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Prepulse inhibition (PPI) is the reduction in startle response magnitude when intense stimuli are closely preceded by other weak stimuli. Animal models used to investigate sensorimotor gating deficits include both the stimulation of dopamine receptors (e.g., amphetamine or apomorphine) and the blockade of NMDA-glutamate receptors (e.g., dizocilpine or phencyclidine). We assessed the effects of idazoxan (an α(2)-adrenergic antagonist) on amphetamine- and dizocilpine-induced PPI disruptions in adult female Sprague-Dawley rats. In experiment 1, rats were tested for PPI in a bimodal paradigm with an acoustic prepulse and a tactile startle stimulus. Interactions of amphetamine (1 mg/kg) and idazoxan (0.5, 1, and 2 mg/kg) were assessed, with all rats receiving all drug doses in a counterbalanced order. In experiment 2, dizocilpine (0.05 mg/kg) and idazoxan (0.5, 1, and 2 mg/kg) interactions were analyzed. Amphetamine (1 mg/kg) caused a significant reduction in PPI. Both the 1- and 2-mg/kg doses of idazoxan significantly counteracted this effect. Dizocilpine (.05 mg/kg) effectively inhibited PPI, and the 2-mg/kg idazoxan dose significantly counteracted this impairment. These results suggest that the effectiveness of atypical antipsychotics such as clozapine in counteracting sensorimotor gating deficits reported in previous studies (e.g., Swerdlow and Geyer, Pharmacol Biochem Behav 44:741-744, 1993; Bakshi et al., J Pharmacol Exp Ther 271:787-794, 1994) may be related to their α(2)-antagonist effects, which may be a critical mechanism of the therapeutic effects of atypical antipsychotics in schizophrenia.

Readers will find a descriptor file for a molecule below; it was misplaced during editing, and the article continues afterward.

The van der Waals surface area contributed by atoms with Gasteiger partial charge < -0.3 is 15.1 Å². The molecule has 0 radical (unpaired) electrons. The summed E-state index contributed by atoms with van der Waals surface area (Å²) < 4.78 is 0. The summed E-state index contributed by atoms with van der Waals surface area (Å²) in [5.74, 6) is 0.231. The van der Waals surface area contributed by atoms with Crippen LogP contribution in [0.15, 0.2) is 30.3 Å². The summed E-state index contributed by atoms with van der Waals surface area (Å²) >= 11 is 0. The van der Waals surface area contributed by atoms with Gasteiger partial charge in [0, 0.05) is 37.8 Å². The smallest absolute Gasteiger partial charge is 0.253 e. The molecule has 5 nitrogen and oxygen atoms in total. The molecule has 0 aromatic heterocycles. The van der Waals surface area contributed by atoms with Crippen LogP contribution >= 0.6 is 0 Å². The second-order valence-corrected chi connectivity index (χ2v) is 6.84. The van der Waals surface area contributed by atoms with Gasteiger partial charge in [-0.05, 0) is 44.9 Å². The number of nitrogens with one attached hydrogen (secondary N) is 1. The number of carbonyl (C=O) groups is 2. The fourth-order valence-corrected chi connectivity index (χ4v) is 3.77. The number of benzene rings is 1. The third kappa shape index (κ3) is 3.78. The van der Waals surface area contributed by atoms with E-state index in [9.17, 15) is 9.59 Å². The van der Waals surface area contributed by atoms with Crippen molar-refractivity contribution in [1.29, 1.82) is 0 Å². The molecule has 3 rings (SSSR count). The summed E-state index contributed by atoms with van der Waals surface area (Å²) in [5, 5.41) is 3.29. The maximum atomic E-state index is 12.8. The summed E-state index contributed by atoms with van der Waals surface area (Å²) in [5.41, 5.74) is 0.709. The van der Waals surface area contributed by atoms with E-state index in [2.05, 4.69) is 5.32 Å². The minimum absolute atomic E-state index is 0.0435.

José A Larrauri, Edward D Levin. The α₂-adrenergic antagonist idazoxan counteracts prepulse inhibition deficits caused by amphetamine or dizocilpine in rats. Psychopharmacology. 2012 Jan;219(1):99-108

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PMID: 21710169

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